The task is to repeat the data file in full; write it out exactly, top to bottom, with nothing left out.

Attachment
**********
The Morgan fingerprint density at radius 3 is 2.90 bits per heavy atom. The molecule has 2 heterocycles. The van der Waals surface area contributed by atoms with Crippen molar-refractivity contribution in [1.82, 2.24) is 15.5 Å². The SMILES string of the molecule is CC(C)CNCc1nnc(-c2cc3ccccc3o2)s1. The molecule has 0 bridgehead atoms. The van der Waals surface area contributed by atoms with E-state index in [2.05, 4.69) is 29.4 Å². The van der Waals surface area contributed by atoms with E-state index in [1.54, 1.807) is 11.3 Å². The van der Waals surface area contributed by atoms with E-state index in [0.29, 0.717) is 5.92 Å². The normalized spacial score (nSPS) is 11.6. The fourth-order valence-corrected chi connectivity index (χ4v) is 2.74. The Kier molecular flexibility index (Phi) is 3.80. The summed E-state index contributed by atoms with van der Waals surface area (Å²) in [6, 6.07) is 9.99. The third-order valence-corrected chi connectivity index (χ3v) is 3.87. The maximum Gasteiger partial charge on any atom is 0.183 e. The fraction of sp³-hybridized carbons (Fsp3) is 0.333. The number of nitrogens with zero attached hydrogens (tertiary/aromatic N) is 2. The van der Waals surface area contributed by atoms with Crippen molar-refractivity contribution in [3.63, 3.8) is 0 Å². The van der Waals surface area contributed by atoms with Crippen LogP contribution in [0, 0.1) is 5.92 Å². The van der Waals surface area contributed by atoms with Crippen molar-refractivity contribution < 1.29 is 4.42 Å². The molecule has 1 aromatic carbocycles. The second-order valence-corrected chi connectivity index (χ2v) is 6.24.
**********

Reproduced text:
The Morgan fingerprint density at radius 3 is 2.90 bits per heavy atom. The molecule has 2 heterocycles. The van der Waals surface area contributed by atoms with Crippen molar-refractivity contribution in [1.82, 2.24) is 15.5 Å². The SMILES string of the molecule is CC(C)CNCc1nnc(-c2cc3ccccc3o2)s1. The molecule has 0 bridgehead atoms. The van der Waals surface area contributed by atoms with E-state index in [2.05, 4.69) is 29.4 Å². The van der Waals surface area contributed by atoms with E-state index in [1.54, 1.807) is 11.3 Å². The van der Waals surface area contributed by atoms with E-state index in [0.29, 0.717) is 5.92 Å². The normalized spacial score (nSPS) is 11.6. The fourth-order valence-corrected chi connectivity index (χ4v) is 2.74. The Kier molecular flexibility index (Phi) is 3.80. The summed E-state index contributed by atoms with van der Waals surface area (Å²) in [6, 6.07) is 9.99. The third-order valence-corrected chi connectivity index (χ3v) is 3.87. The maximum Gasteiger partial charge on any atom is 0.183 e. The fraction of sp³-hybridized carbons (Fsp3) is 0.333. The number of nitrogens with zero attached hydrogens (tertiary/aromatic N) is 2. The van der Waals surface area contributed by atoms with Crippen molar-refractivity contribution in [3.63, 3.8) is 0 Å². The van der Waals surface area contributed by atoms with Crippen LogP contribution in [0, 0.1) is 5.92 Å². The van der Waals surface area contributed by atoms with Crippen molar-refractivity contribution < 1.29 is 4.42 Å². The molecule has 1 aromatic carbocycles. The second-order valence-corrected chi connectivity index (χ2v) is 6.24.